Friday, 12 November 2010

Junior Club Week 6: Removing the guard and deflection

Last week we looked at the overworked piece.
Removing the guard is a similar idea in that a piece's defender is removed, in this case taken to allow the second attacked piece, now undefended, to also be captured.

If you are attacking a defended piece look to see if you can remove its defender.

In the diagram below white has developed his pieces correctly, unfortunately in chess we have to be on guard for tricks at all times.  White's bishop on g5 is defended by the guard on f3.  Any ideas?

Did you spot 1....Bxf3, 2.Bxf3 Qxg4, see below.  Black wins a piece.

Sometimes an attacked piece is guarded by another piece, but that defending piece is also under attack, but by a higher valued piece.  Normally you would not take a knight(3) with a rook(5), but if this allows the second piece to be removed you will have gained material.  An example of these hard to spot removal of the guard cab be seen below.

After 1...Rxf3 2.gxf3 Rxg5, see below, black has gained material.

There is a third scenario when removing a guard.  Often we can not capture a defending piece, but we can move it from its defending square.  Take a look at the diagram below.

The black king is defending his queen.  A lazy move by white is queen takes queen, we must always look for the best move.  Remember "If you are attacking a defended piece look to see if you can remove its defender."  We can remove the guard using another powerful tactic called deflection.  Instead of capturing the guard we can drive it off.  Look at the diagram again after 1.Rg7+! the black king has a choice, capture the rook and neglect its guard duties, or hide, in this case on e8 leading to checkmate.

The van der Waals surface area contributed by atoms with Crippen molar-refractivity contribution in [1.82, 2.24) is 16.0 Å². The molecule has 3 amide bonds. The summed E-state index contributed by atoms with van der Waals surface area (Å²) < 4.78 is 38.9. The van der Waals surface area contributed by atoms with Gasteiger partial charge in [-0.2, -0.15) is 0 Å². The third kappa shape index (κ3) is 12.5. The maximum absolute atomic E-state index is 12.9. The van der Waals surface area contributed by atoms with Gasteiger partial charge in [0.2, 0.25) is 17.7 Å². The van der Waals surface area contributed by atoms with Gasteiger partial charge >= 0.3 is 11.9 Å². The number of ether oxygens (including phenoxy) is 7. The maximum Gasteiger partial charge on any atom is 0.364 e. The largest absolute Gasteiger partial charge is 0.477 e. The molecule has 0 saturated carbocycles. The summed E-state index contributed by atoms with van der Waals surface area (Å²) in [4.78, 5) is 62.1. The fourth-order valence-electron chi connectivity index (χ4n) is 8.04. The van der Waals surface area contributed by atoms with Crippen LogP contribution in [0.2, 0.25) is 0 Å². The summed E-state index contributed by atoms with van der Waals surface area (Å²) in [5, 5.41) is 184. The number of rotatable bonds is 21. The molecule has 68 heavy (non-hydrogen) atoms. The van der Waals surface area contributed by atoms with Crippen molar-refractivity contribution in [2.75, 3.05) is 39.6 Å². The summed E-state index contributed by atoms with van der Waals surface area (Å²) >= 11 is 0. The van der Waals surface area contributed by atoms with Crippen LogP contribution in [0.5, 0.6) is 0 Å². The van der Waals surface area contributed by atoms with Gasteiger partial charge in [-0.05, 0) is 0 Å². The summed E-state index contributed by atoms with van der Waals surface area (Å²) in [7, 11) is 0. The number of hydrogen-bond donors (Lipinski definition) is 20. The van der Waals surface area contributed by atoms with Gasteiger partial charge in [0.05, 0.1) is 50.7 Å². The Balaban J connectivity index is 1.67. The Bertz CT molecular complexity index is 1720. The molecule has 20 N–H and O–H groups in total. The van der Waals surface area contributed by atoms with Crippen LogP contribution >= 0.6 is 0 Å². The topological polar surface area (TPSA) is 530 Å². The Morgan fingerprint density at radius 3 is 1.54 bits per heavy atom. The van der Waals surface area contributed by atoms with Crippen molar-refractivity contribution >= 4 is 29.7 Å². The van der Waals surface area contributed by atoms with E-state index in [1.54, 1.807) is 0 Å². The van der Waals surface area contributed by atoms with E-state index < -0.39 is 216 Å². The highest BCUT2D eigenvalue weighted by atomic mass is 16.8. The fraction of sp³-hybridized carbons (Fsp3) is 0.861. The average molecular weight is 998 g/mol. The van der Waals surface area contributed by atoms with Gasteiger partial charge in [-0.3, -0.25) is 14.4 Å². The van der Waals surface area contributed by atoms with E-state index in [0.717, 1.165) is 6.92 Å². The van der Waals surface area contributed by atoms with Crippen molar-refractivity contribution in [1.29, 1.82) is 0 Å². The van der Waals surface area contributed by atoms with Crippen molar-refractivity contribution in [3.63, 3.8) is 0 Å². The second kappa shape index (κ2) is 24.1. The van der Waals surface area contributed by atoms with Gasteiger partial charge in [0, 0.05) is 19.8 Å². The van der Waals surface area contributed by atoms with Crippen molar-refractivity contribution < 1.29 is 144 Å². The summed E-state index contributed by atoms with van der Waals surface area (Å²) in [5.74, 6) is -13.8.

After 1...Kxg7 the black queen is undefended and 2.Qxe7+ wins the queen for a rook, see below.

With the introduction of deflection we have stepped up.  Our chess knowledge now contains enough tricks to play at a very high level.  Deflection can be very powerful especially combined with other ideas.

In the below position it is black to move.  Black is winning, but he needs to find a way to queen the pawn on b2.  Take a look.  Think which piece is guarding against 1...b1Q?  Can that piece be deflected?

Did you spot 1...Rc5+ 2.Rxc5 b1Q?  If you did you are progressing well...

Now its time for the weekly puzzle this week from "303 Tactical chess puzzles" Wilson & Alberston.
Try to find a deflection trick.  Be warned this solution combines different ideas.
I will publish the answer with my next post.  If you can't wait for then and can't find the answer email me 

Contact me at 

  •  Spot any mistakes with this post, 
  •  Would like to help run Darlington Junior club 
  •  Want any advice on creating a junior club
  •  Have any coaching ideas
Last week's puzzle was: 

Black's pieces seem to protect each other, but the truth is they are all dependent on each other, which means they are all overworked.  White can demonstrate this with
1.Rxh7.  Black now has two choices
A. 1...Rxh7 2.Rxg8
B. 1...Rxg1 2.Rxh8 
In both cases black has lost a piece. 

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